From John Ray's shorter notes
May 12, 2017
Does Matt. 5:38-41 command pacifism?
In Matthew’s report of the Sermon on the Mount, Jesus says: “Ye have heard that it hath been said, ‘An eye for an eye, and a tooth for a tooth,’ but I say unto you, that ye resist not evil; but whosoever shall smite thee on thy right cheek, turn to him the other also. And if any man will sue thee at the law, and take away thy coat, let him have thy cloak also. And whosoever shall compel thee to go a mile, go with him twain.”
Mainstream Christians essentially ignore this pretty clear instruction. They go to war, they fight back, they sue etc. It is only some of the smaller denominations who take it seriously: Traditional Quakers, Seventh Day Adventists, Jehovah's Witnesses etc. I respected my Bible from an early age so, at around age 14, I became a pacifist in obedience to that scripture. Not long after I became an atheist, I joined the army.
But the reason why the scripture is mostly ignored is that it runs against all nature. No-one naturally behaves that way. It is anti-instinctual. But despite my defection from Christianity, I have always wondered if I was missing something in that teaching. And I now think I was.
As any serious Bible student will tell you, context can be enormously important in studying scripture. The "proof-text" approach to exegesis can easily get it wrong. You have to study what went before and after a passage as well as the passage itself.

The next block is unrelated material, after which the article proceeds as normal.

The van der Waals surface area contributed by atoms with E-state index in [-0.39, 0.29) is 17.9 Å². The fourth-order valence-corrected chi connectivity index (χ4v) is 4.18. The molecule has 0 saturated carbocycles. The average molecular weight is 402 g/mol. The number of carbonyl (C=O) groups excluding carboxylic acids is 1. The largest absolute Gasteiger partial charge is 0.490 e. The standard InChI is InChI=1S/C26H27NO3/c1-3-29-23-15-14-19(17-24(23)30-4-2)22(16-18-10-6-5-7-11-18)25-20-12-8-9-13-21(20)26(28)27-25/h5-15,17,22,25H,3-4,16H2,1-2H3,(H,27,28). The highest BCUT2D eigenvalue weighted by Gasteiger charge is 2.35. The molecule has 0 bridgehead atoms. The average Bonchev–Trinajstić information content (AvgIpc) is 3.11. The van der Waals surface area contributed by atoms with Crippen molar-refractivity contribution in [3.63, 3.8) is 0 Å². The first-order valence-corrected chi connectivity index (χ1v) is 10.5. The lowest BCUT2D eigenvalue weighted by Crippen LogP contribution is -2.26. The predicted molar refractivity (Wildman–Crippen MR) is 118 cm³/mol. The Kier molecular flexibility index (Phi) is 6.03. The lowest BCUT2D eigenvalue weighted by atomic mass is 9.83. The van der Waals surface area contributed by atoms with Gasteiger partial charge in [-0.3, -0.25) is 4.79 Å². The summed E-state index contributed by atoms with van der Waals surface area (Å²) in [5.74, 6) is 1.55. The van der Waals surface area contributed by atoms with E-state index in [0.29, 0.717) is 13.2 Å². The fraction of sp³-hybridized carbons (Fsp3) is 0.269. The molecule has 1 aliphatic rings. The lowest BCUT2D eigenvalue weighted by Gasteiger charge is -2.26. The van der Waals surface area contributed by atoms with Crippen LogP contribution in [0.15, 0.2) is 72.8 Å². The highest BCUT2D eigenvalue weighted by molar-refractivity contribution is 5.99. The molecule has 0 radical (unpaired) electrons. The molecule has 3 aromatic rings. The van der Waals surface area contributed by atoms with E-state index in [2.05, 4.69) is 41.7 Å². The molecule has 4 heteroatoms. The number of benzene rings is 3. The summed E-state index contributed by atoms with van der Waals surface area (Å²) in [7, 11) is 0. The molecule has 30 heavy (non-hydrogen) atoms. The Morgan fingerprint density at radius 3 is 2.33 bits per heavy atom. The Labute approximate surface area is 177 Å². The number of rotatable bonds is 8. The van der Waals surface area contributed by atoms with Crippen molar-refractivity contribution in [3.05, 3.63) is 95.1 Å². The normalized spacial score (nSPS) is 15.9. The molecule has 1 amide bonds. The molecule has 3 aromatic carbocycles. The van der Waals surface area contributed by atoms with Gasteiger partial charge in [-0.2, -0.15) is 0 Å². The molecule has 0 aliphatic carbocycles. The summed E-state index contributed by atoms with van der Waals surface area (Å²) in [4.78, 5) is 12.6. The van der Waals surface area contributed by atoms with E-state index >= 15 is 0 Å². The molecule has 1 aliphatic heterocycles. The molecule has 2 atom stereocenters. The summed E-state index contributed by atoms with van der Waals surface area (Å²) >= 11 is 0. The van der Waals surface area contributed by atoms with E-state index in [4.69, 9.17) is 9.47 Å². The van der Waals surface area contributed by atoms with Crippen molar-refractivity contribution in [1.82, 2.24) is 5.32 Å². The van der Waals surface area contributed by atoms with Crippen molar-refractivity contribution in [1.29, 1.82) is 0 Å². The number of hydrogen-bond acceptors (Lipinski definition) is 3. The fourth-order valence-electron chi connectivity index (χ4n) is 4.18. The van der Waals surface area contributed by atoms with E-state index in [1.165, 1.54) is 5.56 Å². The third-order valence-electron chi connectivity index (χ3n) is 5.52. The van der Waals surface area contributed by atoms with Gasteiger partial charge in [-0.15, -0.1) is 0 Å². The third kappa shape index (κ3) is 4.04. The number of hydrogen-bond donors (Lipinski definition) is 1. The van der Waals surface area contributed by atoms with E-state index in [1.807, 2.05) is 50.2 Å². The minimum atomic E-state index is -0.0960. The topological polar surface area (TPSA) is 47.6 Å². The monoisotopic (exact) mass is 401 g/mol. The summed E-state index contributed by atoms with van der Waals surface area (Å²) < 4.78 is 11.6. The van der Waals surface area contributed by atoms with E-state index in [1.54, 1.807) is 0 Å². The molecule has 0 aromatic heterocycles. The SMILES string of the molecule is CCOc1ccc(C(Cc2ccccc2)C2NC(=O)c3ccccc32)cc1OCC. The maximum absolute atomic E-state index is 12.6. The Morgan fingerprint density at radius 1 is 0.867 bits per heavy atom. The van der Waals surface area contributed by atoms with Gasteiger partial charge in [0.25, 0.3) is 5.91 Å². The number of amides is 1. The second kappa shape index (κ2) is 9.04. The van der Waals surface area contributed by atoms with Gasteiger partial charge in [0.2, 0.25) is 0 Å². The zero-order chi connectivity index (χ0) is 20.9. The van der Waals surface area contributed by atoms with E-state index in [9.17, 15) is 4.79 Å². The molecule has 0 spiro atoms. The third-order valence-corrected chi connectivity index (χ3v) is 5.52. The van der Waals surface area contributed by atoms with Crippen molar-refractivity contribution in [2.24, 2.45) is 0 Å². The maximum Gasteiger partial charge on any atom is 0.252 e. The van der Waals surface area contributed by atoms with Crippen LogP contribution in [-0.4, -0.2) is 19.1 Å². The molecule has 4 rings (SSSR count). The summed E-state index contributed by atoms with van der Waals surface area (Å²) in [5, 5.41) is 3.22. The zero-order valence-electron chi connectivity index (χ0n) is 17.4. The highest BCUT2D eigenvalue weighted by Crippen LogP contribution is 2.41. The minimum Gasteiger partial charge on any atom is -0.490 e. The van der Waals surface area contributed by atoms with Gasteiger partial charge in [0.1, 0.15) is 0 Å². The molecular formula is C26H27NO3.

So what context do we need to understand Matthew 5:38ff? Is it the commandment to love others as ourselves? That would certainly fit as equally unrealistic. But "I came not to bring peace but a sword" (Matthew 10:34) would seem an outright contradiction.
I think the context we need is in fact the whole of the Gospels. We have to look at the whole message of the Gospels. And that message is that Jesus knew from the beginning he was a new and different teacher and that his difference would get him killed. And he saw great meaning in his life and death. And the time he spent teaching his disciples tells us that he did not see his death as the end of his message. He wanted his teachings to survive and be passed on. And exactly that happened, of course.
But part of his foresight was that his disciples would be persecuted -- so it was important that he give them ways of surviving that. He had to tell them to behave in a way that would protect them. He had to give them what modern-day psychologists call "de-escalation techniques". Above all else they had to avoid getting killed by hostile others. And in Matthew 5:38ff he taught exactly how. He taught his disciples to be unthreatening and even likable when confronted with hostility. He was giving them lessons in survival against great threat -- things to do right from that point onwards, not rules for all times and all situations. And when modern-day psychologists look at his rules they will see that his de-escalation techniques were pretty good. You can turn down hostility if you go about it the right way.
So Matthew 5:38ff was the practical aspect of his teachings. What at first sight seems totally impractical was in fact superbly practical. The survival of Christianity attests to that. -- JR
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